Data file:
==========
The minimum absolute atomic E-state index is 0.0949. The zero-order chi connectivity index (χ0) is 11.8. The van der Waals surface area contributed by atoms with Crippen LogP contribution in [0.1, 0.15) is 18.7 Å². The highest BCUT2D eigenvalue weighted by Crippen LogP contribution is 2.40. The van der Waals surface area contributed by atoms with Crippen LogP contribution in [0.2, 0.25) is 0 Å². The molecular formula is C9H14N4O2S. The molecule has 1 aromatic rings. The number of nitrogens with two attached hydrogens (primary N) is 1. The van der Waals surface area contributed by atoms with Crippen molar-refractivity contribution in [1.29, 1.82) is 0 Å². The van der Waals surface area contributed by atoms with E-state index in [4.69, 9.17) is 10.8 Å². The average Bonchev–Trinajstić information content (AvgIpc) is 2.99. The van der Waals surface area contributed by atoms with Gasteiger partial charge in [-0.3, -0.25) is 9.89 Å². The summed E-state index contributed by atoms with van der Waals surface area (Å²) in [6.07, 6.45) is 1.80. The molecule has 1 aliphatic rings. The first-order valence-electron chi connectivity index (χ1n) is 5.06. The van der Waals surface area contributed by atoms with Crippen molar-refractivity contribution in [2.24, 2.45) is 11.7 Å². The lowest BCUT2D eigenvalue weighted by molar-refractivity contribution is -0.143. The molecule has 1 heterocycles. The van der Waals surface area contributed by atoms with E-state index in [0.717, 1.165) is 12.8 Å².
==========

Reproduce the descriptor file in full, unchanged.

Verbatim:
The minimum absolute atomic E-state index is 0.0949. The zero-order chi connectivity index (χ0) is 11.8. The van der Waals surface area contributed by atoms with Crippen LogP contribution in [0.1, 0.15) is 18.7 Å². The highest BCUT2D eigenvalue weighted by Crippen LogP contribution is 2.40. The van der Waals surface area contributed by atoms with Crippen LogP contribution in [0.2, 0.25) is 0 Å². The molecular formula is C9H14N4O2S. The molecule has 1 aromatic rings. The number of nitrogens with two attached hydrogens (primary N) is 1. The van der Waals surface area contributed by atoms with Crippen molar-refractivity contribution in [1.29, 1.82) is 0 Å². The van der Waals surface area contributed by atoms with E-state index in [4.69, 9.17) is 10.8 Å². The average Bonchev–Trinajstić information content (AvgIpc) is 2.99. The van der Waals surface area contributed by atoms with Gasteiger partial charge in [-0.3, -0.25) is 9.89 Å². The summed E-state index contributed by atoms with van der Waals surface area (Å²) in [6.07, 6.45) is 1.80. The molecule has 1 aliphatic rings. The first-order valence-electron chi connectivity index (χ1n) is 5.06. The van der Waals surface area contributed by atoms with Crippen molar-refractivity contribution in [2.24, 2.45) is 11.7 Å². The lowest BCUT2D eigenvalue weighted by molar-refractivity contribution is -0.143. The molecule has 1 heterocycles. The van der Waals surface area contributed by atoms with E-state index in [0.717, 1.165) is 12.8 Å².